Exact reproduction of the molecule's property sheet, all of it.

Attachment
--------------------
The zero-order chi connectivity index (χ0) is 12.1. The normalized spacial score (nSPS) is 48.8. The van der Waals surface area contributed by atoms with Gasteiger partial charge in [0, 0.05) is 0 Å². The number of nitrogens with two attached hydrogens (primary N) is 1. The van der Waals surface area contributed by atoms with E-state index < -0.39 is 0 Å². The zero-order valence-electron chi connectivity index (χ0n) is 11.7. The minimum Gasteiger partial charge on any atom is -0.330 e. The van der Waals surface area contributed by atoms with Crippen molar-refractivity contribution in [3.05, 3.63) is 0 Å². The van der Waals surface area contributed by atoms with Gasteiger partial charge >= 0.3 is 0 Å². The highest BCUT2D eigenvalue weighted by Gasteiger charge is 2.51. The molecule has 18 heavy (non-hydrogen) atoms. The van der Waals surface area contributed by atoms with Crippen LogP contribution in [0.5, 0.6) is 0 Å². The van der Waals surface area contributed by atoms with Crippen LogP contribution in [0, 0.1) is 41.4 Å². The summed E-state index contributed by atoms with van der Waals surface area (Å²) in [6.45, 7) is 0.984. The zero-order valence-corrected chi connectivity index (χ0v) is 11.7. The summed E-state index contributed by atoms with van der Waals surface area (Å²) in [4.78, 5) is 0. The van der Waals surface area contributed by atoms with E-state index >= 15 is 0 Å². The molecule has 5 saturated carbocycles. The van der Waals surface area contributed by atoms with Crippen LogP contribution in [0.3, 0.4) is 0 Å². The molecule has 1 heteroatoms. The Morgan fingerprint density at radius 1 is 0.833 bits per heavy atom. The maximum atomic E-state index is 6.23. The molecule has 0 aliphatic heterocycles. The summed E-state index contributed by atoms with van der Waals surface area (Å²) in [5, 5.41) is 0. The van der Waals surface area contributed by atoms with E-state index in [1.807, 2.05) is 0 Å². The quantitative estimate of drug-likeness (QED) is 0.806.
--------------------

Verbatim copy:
The zero-order chi connectivity index (χ0) is 12.1. The normalized spacial score (nSPS) is 48.8. The van der Waals surface area contributed by atoms with Gasteiger partial charge in [0, 0.05) is 0 Å². The number of nitrogens with two attached hydrogens (primary N) is 1. The van der Waals surface area contributed by atoms with E-state index < -0.39 is 0 Å². The zero-order valence-electron chi connectivity index (χ0n) is 11.7. The minimum Gasteiger partial charge on any atom is -0.330 e. The van der Waals surface area contributed by atoms with Crippen molar-refractivity contribution in [3.05, 3.63) is 0 Å². The van der Waals surface area contributed by atoms with Gasteiger partial charge >= 0.3 is 0 Å². The highest BCUT2D eigenvalue weighted by Gasteiger charge is 2.51. The molecule has 18 heavy (non-hydrogen) atoms. The van der Waals surface area contributed by atoms with Crippen LogP contribution in [0.5, 0.6) is 0 Å². The van der Waals surface area contributed by atoms with Crippen LogP contribution in [0, 0.1) is 41.4 Å². The summed E-state index contributed by atoms with van der Waals surface area (Å²) in [6.45, 7) is 0.984. The zero-order valence-corrected chi connectivity index (χ0v) is 11.7. The summed E-state index contributed by atoms with van der Waals surface area (Å²) in [4.78, 5) is 0. The van der Waals surface area contributed by atoms with E-state index >= 15 is 0 Å². The molecule has 5 saturated carbocycles. The van der Waals surface area contributed by atoms with Crippen LogP contribution in [0.3, 0.4) is 0 Å². The molecule has 1 heteroatoms. The Morgan fingerprint density at radius 1 is 0.833 bits per heavy atom. The maximum atomic E-state index is 6.23. The molecule has 0 aliphatic heterocycles. The summed E-state index contributed by atoms with van der Waals surface area (Å²) in [5, 5.41) is 0. The van der Waals surface area contributed by atoms with E-state index in [1.807, 2.05) is 0 Å². The quantitative estimate of drug-likeness (QED) is 0.806.